CP #1109 is the owner of an aircraft that is frequently stores and serviced at Raleigh County Memorial Airport, according to a complaint filed March 23 in Raleigh Circuit Court.
CP and Martin E. O’Boyle claim in November 2010 the aircraft was serviced at Albatross Air Inc. in Beaver the mechanic servicing the plane noticed that oil was leaking from the engine and that the crankhouse on the aircraft was cracked and needed repaired and/or replaced.
The plaintiffs contacted Continental Motors to determine what work needed to be performed on the engine and who was qualified to perform the work, according to the suit.
The plaintiffs claim Continental recommended Mattituck to perform the work on the engine and Mattituck was contacted to fix the aircraft’s engine.
Mattituck, unilaterally, decided to replace two of the engine’s 6-cylinders and reported to the plaintiffs and Albatross Air that the cylinder replacement was necessary to ensure airworthiness, according to the suit.
The plaintiffs claim the repairs and/or replacements were not covered by any warranty and Mattituck returned to engine to Albatross in March 2011, alleging that the engine was repaired, airworthy and ready to be reinstalled in the aircraft.
Continental and Mattituck did not truthfully inform the plaintiffs or Albatross of the defects associated with the engine and, after the engine was reinstalled, it experienced various problems, including overheating and a noticeable lack of power creating dangerous conditions in flight, which got progressively worse over the next year, according to the suit.
The plaintiffs claim during this period, they were told the engine needed to be “broken in” and they were unaware of the potentially fatal defect lurking within the engine.
Unknown to the plaintiffs at the time, there were several near fatal crashes and forced landings as a result of contaminated liquid cooled cylinders manufactured by the defendants, according to the suit.
The plaintiffs claim the defendants alerted the FAA of the dangerous situation and told the FAA they were taking remedial action, including tracking down the locations of the cylinders and notifying the buyers.
The defendants informed the FAA they had completed the remedial action by notifying each of the buyers in November 2012, however, the plaintiffs were never contacted, according to the suit.
The plaintiffs claim in early 2013, their mechanic completed the aircraft’s annual inspection and determined the aircraft was airworthy and ready for service, however, when the aircraft’s pilot began his return trip to West Virginia, he had to abort the flight shortly after take-off due to extreme overheating of the engine.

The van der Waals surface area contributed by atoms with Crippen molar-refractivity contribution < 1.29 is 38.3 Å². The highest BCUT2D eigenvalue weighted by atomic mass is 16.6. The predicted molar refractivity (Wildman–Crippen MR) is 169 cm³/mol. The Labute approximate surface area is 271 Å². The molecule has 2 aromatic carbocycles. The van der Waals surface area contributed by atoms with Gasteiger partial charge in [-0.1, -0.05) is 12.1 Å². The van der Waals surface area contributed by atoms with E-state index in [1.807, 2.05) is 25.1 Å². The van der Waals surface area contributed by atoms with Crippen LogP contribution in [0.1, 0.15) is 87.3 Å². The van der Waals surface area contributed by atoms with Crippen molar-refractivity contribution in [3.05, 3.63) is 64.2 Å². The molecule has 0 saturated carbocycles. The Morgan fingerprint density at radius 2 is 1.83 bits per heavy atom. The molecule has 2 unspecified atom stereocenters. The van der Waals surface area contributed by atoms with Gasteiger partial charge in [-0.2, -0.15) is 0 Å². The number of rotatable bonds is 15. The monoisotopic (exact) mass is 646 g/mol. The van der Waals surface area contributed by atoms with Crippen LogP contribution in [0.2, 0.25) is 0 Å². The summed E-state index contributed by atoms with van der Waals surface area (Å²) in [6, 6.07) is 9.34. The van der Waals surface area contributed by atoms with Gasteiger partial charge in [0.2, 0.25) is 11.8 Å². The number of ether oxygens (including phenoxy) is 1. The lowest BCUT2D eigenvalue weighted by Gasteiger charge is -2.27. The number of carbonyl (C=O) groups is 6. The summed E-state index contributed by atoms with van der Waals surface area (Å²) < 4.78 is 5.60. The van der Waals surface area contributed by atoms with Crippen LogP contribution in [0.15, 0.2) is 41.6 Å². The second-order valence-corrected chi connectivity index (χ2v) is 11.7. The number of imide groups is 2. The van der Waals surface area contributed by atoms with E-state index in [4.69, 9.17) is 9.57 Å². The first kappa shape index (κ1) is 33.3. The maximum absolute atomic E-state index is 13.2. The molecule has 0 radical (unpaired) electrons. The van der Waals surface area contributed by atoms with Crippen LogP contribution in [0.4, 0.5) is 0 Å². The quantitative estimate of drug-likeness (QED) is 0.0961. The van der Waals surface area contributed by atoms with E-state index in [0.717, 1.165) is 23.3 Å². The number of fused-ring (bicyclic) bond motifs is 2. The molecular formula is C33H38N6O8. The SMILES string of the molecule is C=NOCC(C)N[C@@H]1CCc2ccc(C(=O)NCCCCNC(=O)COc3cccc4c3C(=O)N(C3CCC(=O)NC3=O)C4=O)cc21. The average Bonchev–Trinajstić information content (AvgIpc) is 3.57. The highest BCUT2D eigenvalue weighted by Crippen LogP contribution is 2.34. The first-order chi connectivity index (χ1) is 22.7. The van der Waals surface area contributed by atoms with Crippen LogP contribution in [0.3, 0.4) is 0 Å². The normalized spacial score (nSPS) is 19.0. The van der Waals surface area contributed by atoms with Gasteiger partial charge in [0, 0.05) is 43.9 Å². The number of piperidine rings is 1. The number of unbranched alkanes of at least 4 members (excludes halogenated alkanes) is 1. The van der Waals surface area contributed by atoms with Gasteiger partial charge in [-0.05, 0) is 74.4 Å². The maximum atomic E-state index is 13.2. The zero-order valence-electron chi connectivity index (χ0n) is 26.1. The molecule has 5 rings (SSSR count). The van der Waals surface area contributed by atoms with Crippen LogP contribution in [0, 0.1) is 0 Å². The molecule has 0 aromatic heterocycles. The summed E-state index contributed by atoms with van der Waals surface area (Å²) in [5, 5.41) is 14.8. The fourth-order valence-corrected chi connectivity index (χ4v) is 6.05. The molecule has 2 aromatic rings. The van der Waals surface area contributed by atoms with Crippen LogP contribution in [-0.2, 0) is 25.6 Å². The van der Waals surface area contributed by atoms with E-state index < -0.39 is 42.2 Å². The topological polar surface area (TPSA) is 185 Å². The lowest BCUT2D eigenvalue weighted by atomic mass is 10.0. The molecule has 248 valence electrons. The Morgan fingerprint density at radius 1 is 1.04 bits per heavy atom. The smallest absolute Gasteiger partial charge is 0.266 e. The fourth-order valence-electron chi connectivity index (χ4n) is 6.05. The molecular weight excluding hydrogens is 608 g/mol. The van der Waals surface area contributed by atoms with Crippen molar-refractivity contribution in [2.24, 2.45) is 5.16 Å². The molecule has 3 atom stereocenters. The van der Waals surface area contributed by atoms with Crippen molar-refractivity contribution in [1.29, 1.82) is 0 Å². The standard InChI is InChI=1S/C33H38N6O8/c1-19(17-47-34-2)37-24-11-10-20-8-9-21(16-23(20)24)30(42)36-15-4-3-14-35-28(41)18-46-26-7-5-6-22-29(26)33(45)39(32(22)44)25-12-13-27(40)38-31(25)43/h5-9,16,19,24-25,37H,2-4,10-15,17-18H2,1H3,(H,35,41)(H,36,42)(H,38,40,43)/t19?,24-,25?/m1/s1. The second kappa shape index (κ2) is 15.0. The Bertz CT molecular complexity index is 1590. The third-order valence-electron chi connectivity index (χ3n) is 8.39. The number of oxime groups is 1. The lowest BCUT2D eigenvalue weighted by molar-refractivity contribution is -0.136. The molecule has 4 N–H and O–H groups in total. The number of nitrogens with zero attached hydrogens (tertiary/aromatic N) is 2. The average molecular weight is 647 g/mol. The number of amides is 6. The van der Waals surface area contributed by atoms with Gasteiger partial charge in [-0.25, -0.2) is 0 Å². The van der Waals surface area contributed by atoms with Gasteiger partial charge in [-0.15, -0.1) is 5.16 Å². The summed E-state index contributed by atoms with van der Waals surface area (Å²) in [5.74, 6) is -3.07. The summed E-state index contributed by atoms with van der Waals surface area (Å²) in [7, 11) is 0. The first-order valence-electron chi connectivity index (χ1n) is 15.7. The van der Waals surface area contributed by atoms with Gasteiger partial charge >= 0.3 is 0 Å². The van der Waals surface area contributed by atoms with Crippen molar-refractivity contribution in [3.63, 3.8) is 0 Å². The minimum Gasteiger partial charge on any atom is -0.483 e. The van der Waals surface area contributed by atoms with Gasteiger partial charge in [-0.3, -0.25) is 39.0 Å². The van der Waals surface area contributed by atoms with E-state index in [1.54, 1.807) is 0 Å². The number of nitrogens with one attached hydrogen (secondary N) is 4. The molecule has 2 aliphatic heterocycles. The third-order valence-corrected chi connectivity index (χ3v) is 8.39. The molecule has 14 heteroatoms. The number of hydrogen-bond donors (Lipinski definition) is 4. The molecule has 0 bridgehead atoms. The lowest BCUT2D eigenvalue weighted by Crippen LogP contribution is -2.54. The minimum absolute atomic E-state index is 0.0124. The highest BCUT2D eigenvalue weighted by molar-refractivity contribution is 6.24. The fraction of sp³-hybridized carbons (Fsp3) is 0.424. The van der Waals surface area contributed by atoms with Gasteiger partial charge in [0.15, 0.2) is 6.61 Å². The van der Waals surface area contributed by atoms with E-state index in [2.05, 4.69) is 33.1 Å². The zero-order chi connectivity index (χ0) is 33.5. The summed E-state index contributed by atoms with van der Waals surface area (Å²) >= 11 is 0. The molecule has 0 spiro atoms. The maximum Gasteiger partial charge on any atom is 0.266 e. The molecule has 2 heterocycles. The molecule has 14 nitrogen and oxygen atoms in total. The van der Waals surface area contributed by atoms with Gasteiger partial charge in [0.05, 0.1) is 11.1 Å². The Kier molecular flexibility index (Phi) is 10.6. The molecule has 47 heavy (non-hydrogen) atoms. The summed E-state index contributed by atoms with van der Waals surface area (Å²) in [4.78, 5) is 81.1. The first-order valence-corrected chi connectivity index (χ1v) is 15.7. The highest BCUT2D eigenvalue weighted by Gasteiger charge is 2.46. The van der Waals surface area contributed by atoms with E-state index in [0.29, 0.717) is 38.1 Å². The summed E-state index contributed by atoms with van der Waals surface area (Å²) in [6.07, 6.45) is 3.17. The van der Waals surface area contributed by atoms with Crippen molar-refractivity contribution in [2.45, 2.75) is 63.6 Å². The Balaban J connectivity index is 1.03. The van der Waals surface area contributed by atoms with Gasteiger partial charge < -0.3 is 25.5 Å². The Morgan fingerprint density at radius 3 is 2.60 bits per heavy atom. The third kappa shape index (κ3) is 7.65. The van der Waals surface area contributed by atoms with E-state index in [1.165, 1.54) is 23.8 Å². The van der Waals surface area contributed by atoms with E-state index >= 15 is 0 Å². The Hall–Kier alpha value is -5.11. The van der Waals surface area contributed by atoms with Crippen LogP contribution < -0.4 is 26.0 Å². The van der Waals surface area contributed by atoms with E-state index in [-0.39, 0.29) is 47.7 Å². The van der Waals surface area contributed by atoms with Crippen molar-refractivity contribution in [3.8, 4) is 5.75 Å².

When the plaintiffs contacted Continental, they were finally advised of the “bad batch” of cylinders, according to the suit.
The plaintiffs claim the defendants’ employees inspected the engine and determined the cylinders manufactures were indeed part of the “bad batch” and when the plaintiffs spoke with Continental about the necessary resolution of the dangerous issue, Continental represented that it had the right to make any repairs to the engine they deemed appropriate pursuant to the terms of the contract between the plaintiffs and the defendants.
In March 2013, the defendants transmitted a false warranty to the plaintiffs in order to deceive and defraud them about their legal rights, all to the benefit of Continental Motors, according to the suit.
The plaintiffs claim despite the fact that they did not purchase a new engine, the defendants provided a warranty titled “Continental Motors Premium OEM Engine Warranty” which provided limited coverage for “new aircraft engines” and insisting to the plaintiffs that their rights were subject to and limited by the warranty.
As of October 2013, Continental Motors has refused to complete the necessary repairs or replacements and compensate the plaintiffs for their ascertainable losses, according to the suit.
The plaintiffs claim they brought a civil suit against Continental Motors and Mattituck in November 2013 in the Superior Court o New Jersey and the parties are litigating post-trial motions in that proceeding.
In Summer 2016, the plaintiffs attempted to mitigate the damages and attempted to purchase a new motor from the defendants, however, the defendants demanded a payment of $300,000 for a new motor with no warranty, which was approximately five times more than the originally quoted price, according to the suit.
The plaintiffs claim after the defendants’ unconscionable price gouging demand, the plaintiffs instead decided to rebuilt their engine and ordered parts that were advertised as being available for purchase by the defendants, however, a portion of the parts were delivered in January, but the defendants they sent notice they were refusing to deliver the remainder of the parts.
The plaintiffs are seeking actual damages. They are being represented by Thomas W. White and Christopher J. Prezioso of Dinsmore & Shohl.
Raleigh Circuit Court case number: 17-C-170